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Exciting new Spring Releases for Microsoft's Business Application Platform
There are some new and very exciting features that are coming out for Microsoft's Business Application Platform components, namely PowerApps, Flow and the Common Data Service. The big take from this release is that PowerApps and the Common Data Service are now the same platform that Dynamics 365 is built on, and this opens a new world of possibilities.
There is a lot to talk about on this subject but here are a few of our favourites:
Model Driven PowerApps
This is the new type of PowerApps that comes from the merging of Dynamics and PowerApps. Build your data model in the Common Data Service as the database and then configure PowerApps on top, that make the data accessible using the Dynamics 365 Unified User Interface. All without consuming a Dynamics 365 license. The apps are configured just like you would Dynamics 365, which is great for cross skilling your system administrators and enabling them to easily create LOB apps that are not CRM, i.e. XRM is back and easier than ever. All of the rich Dynamics 365 features are available to Model Driven apps including the app designer, entity forms, views, business process flows, interactive dashboards, custom controls, the timeline control while being available on mobile and meet Microsoft accessibility standards. I've created my own model driven app recently and it is incredibly quick to get a rich feature app up and running.
Common Data Service for Apps
The Common Data Service for Apps is how Microsoft brings together PowerApps, Office and Dynamics 365 data into a single system of record for your business. You can then extend your common data service model to accommodate your stand alone business applications.
There are some nice new features that the Common Data Services has gained from Dynamics 365. These include server-side logic for data validation, calculated and rollup fields, and Application Life Cycle Management through Dynamics 365 solutions. If you are familiar with Dynamics 365 configuration all of this is going to be second nature to you.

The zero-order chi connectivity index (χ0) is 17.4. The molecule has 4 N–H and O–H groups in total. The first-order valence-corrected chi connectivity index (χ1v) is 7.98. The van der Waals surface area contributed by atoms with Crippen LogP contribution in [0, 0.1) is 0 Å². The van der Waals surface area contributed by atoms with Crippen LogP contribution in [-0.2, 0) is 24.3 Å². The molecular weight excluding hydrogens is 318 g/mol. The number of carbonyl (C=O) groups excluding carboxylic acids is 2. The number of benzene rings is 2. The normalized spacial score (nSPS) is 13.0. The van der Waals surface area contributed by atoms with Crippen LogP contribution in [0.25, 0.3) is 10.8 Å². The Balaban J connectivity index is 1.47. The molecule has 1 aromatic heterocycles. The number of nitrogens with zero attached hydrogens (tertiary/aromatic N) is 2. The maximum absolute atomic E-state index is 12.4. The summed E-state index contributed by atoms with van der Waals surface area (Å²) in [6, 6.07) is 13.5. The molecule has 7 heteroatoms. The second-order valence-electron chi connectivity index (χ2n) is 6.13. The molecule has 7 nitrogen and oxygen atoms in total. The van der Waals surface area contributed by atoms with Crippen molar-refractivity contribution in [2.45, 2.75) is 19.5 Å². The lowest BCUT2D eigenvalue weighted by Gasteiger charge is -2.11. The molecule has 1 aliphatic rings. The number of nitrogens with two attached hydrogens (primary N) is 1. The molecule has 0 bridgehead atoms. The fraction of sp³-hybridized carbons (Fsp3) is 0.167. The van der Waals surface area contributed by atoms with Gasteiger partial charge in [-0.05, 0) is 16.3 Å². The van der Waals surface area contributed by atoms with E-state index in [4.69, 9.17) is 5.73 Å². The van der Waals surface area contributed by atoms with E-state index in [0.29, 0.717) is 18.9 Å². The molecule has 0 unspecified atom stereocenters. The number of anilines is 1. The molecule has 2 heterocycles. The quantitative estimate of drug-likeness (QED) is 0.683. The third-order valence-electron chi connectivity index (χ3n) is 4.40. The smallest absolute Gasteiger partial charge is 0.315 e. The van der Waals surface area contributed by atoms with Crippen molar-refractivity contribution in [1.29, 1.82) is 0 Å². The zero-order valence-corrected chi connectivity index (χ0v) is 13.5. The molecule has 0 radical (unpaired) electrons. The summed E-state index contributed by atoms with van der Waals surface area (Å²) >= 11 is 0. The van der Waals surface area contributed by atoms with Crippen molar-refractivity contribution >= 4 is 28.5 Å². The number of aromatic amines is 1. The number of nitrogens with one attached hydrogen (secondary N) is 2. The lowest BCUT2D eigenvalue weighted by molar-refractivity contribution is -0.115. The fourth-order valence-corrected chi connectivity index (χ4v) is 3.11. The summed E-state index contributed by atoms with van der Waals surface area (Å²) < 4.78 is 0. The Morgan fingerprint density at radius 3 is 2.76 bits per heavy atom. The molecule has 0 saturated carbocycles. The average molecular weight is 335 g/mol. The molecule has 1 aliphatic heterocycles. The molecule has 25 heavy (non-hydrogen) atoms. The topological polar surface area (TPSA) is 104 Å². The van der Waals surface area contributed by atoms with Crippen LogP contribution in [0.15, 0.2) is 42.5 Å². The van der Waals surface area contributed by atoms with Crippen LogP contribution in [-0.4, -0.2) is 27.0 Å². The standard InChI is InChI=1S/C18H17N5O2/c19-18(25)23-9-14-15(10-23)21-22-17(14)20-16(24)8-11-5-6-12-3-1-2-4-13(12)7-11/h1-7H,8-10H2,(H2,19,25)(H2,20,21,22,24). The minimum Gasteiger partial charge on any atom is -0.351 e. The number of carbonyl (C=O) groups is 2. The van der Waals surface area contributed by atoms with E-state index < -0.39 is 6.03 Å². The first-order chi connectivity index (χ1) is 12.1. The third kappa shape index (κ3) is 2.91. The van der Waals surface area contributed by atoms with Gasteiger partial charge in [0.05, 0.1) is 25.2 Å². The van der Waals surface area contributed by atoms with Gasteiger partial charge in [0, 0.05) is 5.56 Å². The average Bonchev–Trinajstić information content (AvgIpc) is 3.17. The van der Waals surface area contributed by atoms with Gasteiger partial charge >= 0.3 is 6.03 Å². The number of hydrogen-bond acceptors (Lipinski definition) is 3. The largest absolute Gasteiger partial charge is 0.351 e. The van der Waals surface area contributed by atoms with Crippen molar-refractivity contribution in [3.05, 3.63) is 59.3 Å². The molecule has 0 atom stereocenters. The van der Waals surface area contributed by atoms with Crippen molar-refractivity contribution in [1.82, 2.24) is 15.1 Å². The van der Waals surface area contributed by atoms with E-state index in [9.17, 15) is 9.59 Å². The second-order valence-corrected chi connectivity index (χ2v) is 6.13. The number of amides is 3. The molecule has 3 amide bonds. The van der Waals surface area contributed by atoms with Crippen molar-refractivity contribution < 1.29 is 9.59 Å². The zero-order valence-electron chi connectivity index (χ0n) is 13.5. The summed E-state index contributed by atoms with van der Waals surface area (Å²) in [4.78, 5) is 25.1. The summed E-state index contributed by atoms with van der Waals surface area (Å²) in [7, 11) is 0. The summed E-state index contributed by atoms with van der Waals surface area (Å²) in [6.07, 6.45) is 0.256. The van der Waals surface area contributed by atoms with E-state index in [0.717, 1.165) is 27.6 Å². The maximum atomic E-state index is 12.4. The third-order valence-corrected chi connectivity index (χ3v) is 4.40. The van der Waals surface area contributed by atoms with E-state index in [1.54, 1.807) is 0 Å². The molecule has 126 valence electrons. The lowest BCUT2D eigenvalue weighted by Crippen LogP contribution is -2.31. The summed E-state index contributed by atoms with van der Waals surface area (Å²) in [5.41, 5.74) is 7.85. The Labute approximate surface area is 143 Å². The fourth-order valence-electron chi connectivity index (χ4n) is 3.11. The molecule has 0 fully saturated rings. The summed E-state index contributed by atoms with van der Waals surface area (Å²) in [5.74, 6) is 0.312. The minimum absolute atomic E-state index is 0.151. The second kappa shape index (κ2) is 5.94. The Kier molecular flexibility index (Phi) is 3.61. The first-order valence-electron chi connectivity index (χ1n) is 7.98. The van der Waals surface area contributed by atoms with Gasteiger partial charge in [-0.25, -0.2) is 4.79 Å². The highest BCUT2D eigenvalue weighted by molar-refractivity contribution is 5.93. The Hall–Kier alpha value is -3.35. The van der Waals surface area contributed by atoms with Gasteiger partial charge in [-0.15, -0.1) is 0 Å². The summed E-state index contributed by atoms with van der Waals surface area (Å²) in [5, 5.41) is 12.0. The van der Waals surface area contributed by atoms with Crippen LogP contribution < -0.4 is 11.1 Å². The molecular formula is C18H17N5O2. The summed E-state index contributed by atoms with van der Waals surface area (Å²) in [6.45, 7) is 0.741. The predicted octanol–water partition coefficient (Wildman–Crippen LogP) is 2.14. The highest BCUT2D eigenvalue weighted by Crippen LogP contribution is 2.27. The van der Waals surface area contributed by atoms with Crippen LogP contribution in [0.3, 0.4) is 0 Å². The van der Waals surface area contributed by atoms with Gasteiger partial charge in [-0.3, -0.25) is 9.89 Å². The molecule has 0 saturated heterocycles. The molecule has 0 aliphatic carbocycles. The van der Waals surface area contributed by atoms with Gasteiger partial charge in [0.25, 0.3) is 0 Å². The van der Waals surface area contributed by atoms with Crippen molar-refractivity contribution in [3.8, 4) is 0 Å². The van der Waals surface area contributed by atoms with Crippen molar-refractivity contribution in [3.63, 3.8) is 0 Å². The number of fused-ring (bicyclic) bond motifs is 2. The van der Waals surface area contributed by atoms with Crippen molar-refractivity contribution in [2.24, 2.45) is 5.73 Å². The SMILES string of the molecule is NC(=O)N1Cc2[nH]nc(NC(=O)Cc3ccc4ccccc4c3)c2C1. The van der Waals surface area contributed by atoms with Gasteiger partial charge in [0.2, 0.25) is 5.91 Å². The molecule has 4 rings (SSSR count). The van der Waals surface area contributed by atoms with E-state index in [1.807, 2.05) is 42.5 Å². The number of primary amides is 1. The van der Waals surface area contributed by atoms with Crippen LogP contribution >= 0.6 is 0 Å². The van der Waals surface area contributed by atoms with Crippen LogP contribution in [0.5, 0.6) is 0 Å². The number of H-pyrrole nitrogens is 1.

There are a lot of small enhancements to Flow which I can see will make people more productive. Here are my favourites:
Request for sign-off flow built into SharePoint
Microsoft will be adding an approval flow to SharePoint files or list items so that with a simple click and entering the approver and a message an approval request is sent. No need for configuration.
Create a Flow for Microsoft To-Do in Outlook Web App
Personally I am a big fan of this new function as I use Microsoft To-Do a lot to manage my workload and keep things on track. You can quickly set up a flow so that when you are mentioned in an email using @[person's name] a task is automatically created in Microsoft To-Do. Having these tasks stored centrally in one place saves the hassle of having to remember to go back to emails to find actions that people have assigned to you.
Test Flows by using sample data
Testing Flows can sometimes be a slow process, having to create your own sample data and triggering it again and again. Microsoft have improved this process by having Flow generate its own sample data for testing.
This article is just a snippet of what is becoming available with the Microsoft's Business Application Platform, see the Dynamics 365 Spring 2018 Release Notes for more of the goodness.
Written by Hamish Sheild
Consulting Manager, Microsoft Dynamics
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